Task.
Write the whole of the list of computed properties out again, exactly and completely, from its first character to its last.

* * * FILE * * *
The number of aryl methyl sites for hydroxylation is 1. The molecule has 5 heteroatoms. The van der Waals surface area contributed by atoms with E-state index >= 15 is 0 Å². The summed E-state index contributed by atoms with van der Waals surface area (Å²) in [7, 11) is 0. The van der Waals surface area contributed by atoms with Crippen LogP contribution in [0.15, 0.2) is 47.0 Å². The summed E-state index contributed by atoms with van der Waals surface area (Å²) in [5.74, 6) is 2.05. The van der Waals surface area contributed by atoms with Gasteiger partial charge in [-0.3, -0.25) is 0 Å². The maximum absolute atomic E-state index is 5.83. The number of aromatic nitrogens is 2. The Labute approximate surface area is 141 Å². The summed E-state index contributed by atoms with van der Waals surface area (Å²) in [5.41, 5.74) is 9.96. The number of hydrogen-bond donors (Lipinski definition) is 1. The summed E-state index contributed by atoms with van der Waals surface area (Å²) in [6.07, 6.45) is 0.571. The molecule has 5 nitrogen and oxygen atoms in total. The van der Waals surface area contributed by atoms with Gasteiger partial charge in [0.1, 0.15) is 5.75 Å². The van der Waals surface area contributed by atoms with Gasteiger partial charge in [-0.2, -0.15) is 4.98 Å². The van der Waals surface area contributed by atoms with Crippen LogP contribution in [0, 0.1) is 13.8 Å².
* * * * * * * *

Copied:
The number of aryl methyl sites for hydroxylation is 1. The molecule has 5 heteroatoms. The van der Waals surface area contributed by atoms with E-state index >= 15 is 0 Å². The summed E-state index contributed by atoms with van der Waals surface area (Å²) in [7, 11) is 0. The van der Waals surface area contributed by atoms with Crippen LogP contribution in [0.15, 0.2) is 47.0 Å². The summed E-state index contributed by atoms with van der Waals surface area (Å²) in [5.74, 6) is 2.05. The van der Waals surface area contributed by atoms with Gasteiger partial charge in [-0.3, -0.25) is 0 Å². The maximum absolute atomic E-state index is 5.83. The number of aromatic nitrogens is 2. The Labute approximate surface area is 141 Å². The summed E-state index contributed by atoms with van der Waals surface area (Å²) in [5.41, 5.74) is 9.96. The number of hydrogen-bond donors (Lipinski definition) is 1. The summed E-state index contributed by atoms with van der Waals surface area (Å²) in [6.07, 6.45) is 0.571. The molecule has 5 nitrogen and oxygen atoms in total. The van der Waals surface area contributed by atoms with Gasteiger partial charge in [0.1, 0.15) is 5.75 Å². The van der Waals surface area contributed by atoms with Gasteiger partial charge in [-0.2, -0.15) is 4.98 Å². The van der Waals surface area contributed by atoms with Crippen LogP contribution in [0, 0.1) is 13.8 Å².